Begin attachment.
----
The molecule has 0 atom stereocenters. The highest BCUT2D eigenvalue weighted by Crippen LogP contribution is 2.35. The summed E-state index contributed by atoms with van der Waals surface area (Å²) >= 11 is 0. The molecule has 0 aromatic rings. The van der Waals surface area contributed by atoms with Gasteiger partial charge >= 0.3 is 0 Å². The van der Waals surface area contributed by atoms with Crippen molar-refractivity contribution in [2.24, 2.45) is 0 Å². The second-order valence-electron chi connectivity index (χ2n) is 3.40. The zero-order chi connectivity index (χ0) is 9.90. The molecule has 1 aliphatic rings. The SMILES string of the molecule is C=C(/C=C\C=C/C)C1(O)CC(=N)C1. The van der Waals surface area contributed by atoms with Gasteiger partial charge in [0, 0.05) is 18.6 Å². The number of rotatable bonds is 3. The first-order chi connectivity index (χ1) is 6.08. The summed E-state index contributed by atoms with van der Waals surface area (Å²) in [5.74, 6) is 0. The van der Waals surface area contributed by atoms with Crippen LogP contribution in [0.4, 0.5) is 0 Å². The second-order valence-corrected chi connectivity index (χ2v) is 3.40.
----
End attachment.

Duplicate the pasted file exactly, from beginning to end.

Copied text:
The molecule has 0 atom stereocenters. The highest BCUT2D eigenvalue weighted by Crippen LogP contribution is 2.35. The summed E-state index contributed by atoms with van der Waals surface area (Å²) >= 11 is 0. The molecule has 0 aromatic rings. The van der Waals surface area contributed by atoms with Gasteiger partial charge >= 0.3 is 0 Å². The van der Waals surface area contributed by atoms with Crippen molar-refractivity contribution in [2.24, 2.45) is 0 Å². The second-order valence-electron chi connectivity index (χ2n) is 3.40. The zero-order chi connectivity index (χ0) is 9.90. The molecule has 1 aliphatic rings. The SMILES string of the molecule is C=C(/C=C\C=C/C)C1(O)CC(=N)C1. The van der Waals surface area contributed by atoms with Gasteiger partial charge in [0, 0.05) is 18.6 Å². The number of rotatable bonds is 3. The first-order chi connectivity index (χ1) is 6.08. The summed E-state index contributed by atoms with van der Waals surface area (Å²) in [5.74, 6) is 0. The van der Waals surface area contributed by atoms with Crippen LogP contribution in [0.4, 0.5) is 0 Å². The second-order valence-corrected chi connectivity index (χ2v) is 3.40.